Taubman College

Master of Science / Areas of Concentration

Digital Technologies


The Master of Science concentration in Digital Technologies (MS_DT) is a 2.5 semester (fall, winter, spring half), 36 credit-hour post-professional degree that offers motivated participants the opportunity to investigate design practices and conduct independent design research in computer-aided design and advanced fabrication techniques. Project-based research provides a testing ground for new modes of practice and innovative uses of existing, new, and emerging technologies and tools. The program builds upon a tradition of cutting-edge technical research at Taubman College, the University of Michigan, and advanced manufacturing processes unique to the region. The College's Digital Fabrication Lab (FABLab) leverages state-of-the-art industrial technology to perform architectural fabrication research. It is one of few academic institutions around the world utilizing robotic automation to perform both subtractive and additive manufacturing processes.

As architecture integrates advanced technologies from the aerospace, automotive, and shipbuilding industries, it has altered both the way buildings are conceived and the manner in which they are manufactured. CAD CAM (computer aided design / computer aided manufacturing) technologies have transformed traditional professional boundaries and forced architects to reconsider their role in response to changing contractual relationships, expansion of client services, and concerns for ecological / sustainable thinking. The ability to simulate complex phenomena and synthesize large quantities of data allows designers to engage "building" with a renewed precision and specificity previously unachievable.

Through a series of exercises in the Concentration Seminar and required courses the core curriculum develops tool-based techniques that uncover the generative potential for design solutions through iterative testing in the areas of computational software, computational hardware, data manipulation, and synthetic applications of hardware/software.

Software + Hardware

Software tools will be used and adapted in a generative manner, where the speed and quantity of production positively impact the ability of the designer to make design decisions. Using scripting, parametric modeling, and simulation (of manufacturing, construction, or other generative trajectories), project-based research will explore the role of software on the production of form, and will examine methods for analyzing, representing, and optimizing design to construction processes. Hardware focus areas will include: 2D cutting techniques and optimization of material conservation, 3D techniques for material removal and resulting forms, and robotic assembly strategies - resulting in project-based research that investigates how these techniques can be more innovatively deployed within the discipline.

Digital Fabrication

Digital fabrication not only uses data as input parameters but also increasingly combines it with the use of sensors and actuators, as if computing is a property of things. Through data-driven parametric design methods, physical inputs and outputs, and visualization of larger environmental conditions, project-based research will emphasize design application of material, environmental, and user data - and its incorporation into design method.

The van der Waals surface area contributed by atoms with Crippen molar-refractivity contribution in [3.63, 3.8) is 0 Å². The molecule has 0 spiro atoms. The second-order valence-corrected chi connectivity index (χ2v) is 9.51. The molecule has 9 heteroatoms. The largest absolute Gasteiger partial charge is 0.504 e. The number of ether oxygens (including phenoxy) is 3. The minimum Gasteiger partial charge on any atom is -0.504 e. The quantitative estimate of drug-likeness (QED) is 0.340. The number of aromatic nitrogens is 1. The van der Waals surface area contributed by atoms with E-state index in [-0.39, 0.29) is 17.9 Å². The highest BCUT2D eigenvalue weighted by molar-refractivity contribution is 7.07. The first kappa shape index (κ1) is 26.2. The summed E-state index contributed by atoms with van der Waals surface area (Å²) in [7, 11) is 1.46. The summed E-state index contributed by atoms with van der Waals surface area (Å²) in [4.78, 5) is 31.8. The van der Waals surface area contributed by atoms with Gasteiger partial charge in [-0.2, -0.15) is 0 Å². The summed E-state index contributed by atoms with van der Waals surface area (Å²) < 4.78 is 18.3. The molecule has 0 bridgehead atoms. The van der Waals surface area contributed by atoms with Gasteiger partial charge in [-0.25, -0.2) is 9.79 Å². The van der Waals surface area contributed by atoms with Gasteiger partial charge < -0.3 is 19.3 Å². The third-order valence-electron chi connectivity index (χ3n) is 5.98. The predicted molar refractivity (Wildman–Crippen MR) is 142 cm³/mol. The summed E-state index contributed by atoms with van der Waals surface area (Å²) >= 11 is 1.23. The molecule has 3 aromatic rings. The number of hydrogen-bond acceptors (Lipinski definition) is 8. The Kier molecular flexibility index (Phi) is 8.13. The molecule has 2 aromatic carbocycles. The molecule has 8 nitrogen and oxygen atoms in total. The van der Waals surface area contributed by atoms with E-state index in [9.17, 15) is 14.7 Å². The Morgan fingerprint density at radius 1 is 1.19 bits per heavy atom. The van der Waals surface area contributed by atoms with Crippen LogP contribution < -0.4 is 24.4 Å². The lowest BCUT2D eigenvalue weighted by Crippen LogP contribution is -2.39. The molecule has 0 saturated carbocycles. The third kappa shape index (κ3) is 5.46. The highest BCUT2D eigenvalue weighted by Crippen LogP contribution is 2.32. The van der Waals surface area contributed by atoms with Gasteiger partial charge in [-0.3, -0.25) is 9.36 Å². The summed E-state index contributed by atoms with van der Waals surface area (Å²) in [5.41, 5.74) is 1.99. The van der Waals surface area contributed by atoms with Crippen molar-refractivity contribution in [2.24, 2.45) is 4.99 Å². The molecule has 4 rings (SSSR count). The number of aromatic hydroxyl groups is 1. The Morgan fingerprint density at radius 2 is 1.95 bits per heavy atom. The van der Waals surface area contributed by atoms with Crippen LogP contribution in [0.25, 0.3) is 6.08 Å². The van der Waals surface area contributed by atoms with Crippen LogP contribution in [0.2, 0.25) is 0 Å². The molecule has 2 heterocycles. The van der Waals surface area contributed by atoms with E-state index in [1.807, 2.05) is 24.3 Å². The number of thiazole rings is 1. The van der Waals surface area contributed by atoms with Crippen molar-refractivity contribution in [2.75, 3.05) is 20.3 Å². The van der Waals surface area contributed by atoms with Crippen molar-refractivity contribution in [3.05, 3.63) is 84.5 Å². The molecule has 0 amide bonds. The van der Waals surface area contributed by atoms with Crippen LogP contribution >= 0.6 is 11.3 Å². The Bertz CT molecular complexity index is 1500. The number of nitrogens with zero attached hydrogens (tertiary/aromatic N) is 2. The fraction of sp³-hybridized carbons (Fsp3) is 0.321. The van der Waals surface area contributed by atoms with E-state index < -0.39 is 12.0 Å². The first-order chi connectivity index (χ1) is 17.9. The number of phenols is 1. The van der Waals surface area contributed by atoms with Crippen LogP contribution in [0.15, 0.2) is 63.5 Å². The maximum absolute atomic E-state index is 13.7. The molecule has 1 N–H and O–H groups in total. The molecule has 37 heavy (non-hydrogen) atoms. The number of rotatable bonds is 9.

Synthetic Topics

Synthetic topics to be explored in an integrated manner may also include: scripted robotic control (software / hardware), parametric 2D cutting strategies for fabric in tensile structures (software / hardware), and installation of smart objects with real-time environmental data input (hardware / data).


Degree Requirements

Completion of a minimum of 36 credit hours with a GPA of 3.0 (B) or better. Specifically a student must complete the following in good standing (grade of 'B' or better):

Core Requirements:

  • One course (3 credit hours) in MS Proseminar (Arch 714);
  • One course (3 credit hours) in MS Concentration Theory (Arch 701);
  • Two courses (6 credit hours) in MS Concentration Core A & B (Arch 702 / 703);
  • One course (6 credit hours) in MS Practicum (Arch 700, Section 001);
  • One course (6 credit hours) in MS Capstone (Arch 739, Section 001);

Electives (must be taken for letter grades):

  • Two courses Open Elective (6 credits).
  • Two courses Cognate Elective non-Architecture program graduate level defined by Rackham Graduate School (6 credits).

Sample Schedule

Fall Term Credits
Arch 714 MS Proseminar 3
Arch 702 Material Engagement in Digital Technologies 3
Arch 703 Virtual Engagement in Digital Technologies 3
Open Elective 3
Open Elective 3
Total 15
Winter Term Credits
Arch 700 MS Practicum 6
Arch 701 Theories in Digital Technologies 3
Open Elective 3
Open Elective 3
Total 15
Spring Term Credits
Arch 739 MS Capstone 6
Total 6

Faculty

Sean Ahlquist
Assistant Professor of Architecture
Design, digital fabrication, technology

Karl Daubmann
Associate Professor of Architecture
Design, technology

Milton S. F. Curry
Associate Dean / Director, Post-Professional Degrees and Associate Professor of Architecture
Design and Theory

Amy Kulper
Assistant Professor of Architecture
History and Theory

Malcolm McCullough
Associate Professor of Architecture
Digital form-giving, interaction design, pervasive computing

Wesley McGee
Lecturer in Architecture
Design, digital fabrication

Monica Ponce de Leon
Dean and Professor of Architecture
Design

Glenn Wilcox
Assistant Professor of Architecture
Design, digital fabrication, computation

To learn how to apply to this program, click here.